Students in the nursing program must understand that they will be involved in the direct care of clients, including direct contact with all parts of the body. Because nurses are required to lift, move and transfer patients, stand for long periods of time, possess certain fine motor skills and sufficient visual acuity to care for patients, additional physical capabilities are required for entrance into the program. In order to be considered for admission to or retention in the Nursing Program, students must possess:
- Sufficient visual acuity necessary for accurate assessment and safe nursing care to clients, such as, physical assessment, preparation and administration of all medications and direct observation of clients.
- Sufficient auditory perception to receive verbal communication from clients and members of the health team and to assess client health status while using equipment and interpreting other noise stimuli (cardiac monitors, stethoscopes, intravenous infusion pumps, dopplers, fire alarms, call lights and cries for help).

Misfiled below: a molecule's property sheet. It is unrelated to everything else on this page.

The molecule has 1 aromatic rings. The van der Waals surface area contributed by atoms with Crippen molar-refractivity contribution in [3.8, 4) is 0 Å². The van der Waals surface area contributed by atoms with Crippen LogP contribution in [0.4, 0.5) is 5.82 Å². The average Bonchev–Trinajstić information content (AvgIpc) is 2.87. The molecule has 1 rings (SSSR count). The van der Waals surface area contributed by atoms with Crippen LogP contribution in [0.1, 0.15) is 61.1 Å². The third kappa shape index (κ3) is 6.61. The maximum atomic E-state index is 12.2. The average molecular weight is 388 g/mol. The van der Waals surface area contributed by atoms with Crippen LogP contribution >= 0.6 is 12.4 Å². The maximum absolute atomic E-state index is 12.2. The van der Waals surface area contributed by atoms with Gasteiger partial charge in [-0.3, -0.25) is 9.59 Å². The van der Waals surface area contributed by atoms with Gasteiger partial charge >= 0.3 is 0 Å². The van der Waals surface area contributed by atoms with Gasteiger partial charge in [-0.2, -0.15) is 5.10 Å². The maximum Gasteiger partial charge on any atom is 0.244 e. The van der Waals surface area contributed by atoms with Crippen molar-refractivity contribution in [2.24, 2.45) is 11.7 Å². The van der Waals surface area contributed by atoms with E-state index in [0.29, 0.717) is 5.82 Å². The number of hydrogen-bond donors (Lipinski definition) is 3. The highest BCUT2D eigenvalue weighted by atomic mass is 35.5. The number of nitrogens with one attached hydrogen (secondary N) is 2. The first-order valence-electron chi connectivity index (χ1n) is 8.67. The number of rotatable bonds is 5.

- Sufficient gross/fine motor coordination to respond promptly and implement skills required in meeting health care needs of clients, including manipulation of equipment and supplies.
- Sufficient physical abilities to move around client’s rooms, work in treatment areas and administer cardiopulmonary procedures.
- Sufficient strength to perform physical activities frequently requiring the ability to lift, push, pull objects more than fifty pounds and transfer objects and persons of more than one hundred pounds.
- Sufficient communication skills (speech, reading, writing) to interact with clients and communicate their health status and needs promptly and effectively.